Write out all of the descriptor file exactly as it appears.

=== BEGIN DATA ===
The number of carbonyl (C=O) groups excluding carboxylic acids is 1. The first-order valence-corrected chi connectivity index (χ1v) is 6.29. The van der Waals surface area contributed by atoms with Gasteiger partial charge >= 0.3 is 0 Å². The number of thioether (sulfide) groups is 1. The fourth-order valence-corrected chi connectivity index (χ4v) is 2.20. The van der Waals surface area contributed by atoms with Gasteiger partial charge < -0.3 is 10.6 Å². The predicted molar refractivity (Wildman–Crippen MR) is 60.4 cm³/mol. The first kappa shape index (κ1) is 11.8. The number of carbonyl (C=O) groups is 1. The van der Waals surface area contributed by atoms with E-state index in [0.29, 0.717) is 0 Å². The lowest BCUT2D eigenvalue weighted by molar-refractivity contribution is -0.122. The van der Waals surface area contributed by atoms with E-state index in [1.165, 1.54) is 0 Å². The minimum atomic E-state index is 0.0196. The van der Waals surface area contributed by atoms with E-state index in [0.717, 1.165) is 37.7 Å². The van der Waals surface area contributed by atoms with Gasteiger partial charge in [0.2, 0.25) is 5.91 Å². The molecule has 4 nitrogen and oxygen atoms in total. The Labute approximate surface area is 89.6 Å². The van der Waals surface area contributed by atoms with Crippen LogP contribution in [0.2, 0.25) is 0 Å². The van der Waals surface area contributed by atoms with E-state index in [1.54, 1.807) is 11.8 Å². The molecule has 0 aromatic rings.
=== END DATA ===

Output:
The number of carbonyl (C=O) groups excluding carboxylic acids is 1. The first-order valence-corrected chi connectivity index (χ1v) is 6.29. The van der Waals surface area contributed by atoms with Gasteiger partial charge >= 0.3 is 0 Å². The number of thioether (sulfide) groups is 1. The fourth-order valence-corrected chi connectivity index (χ4v) is 2.20. The van der Waals surface area contributed by atoms with Gasteiger partial charge < -0.3 is 10.6 Å². The predicted molar refractivity (Wildman–Crippen MR) is 60.4 cm³/mol. The first kappa shape index (κ1) is 11.8. The number of carbonyl (C=O) groups is 1. The van der Waals surface area contributed by atoms with E-state index in [0.29, 0.717) is 0 Å². The lowest BCUT2D eigenvalue weighted by molar-refractivity contribution is -0.122. The van der Waals surface area contributed by atoms with E-state index in [1.165, 1.54) is 0 Å². The minimum atomic E-state index is 0.0196. The van der Waals surface area contributed by atoms with E-state index in [0.717, 1.165) is 37.7 Å². The van der Waals surface area contributed by atoms with Gasteiger partial charge in [0.2, 0.25) is 5.91 Å². The molecule has 4 nitrogen and oxygen atoms in total. The Labute approximate surface area is 89.6 Å². The van der Waals surface area contributed by atoms with Crippen LogP contribution in [0.2, 0.25) is 0 Å². The van der Waals surface area contributed by atoms with E-state index in [1.54, 1.807) is 11.8 Å². The molecule has 0 aromatic rings.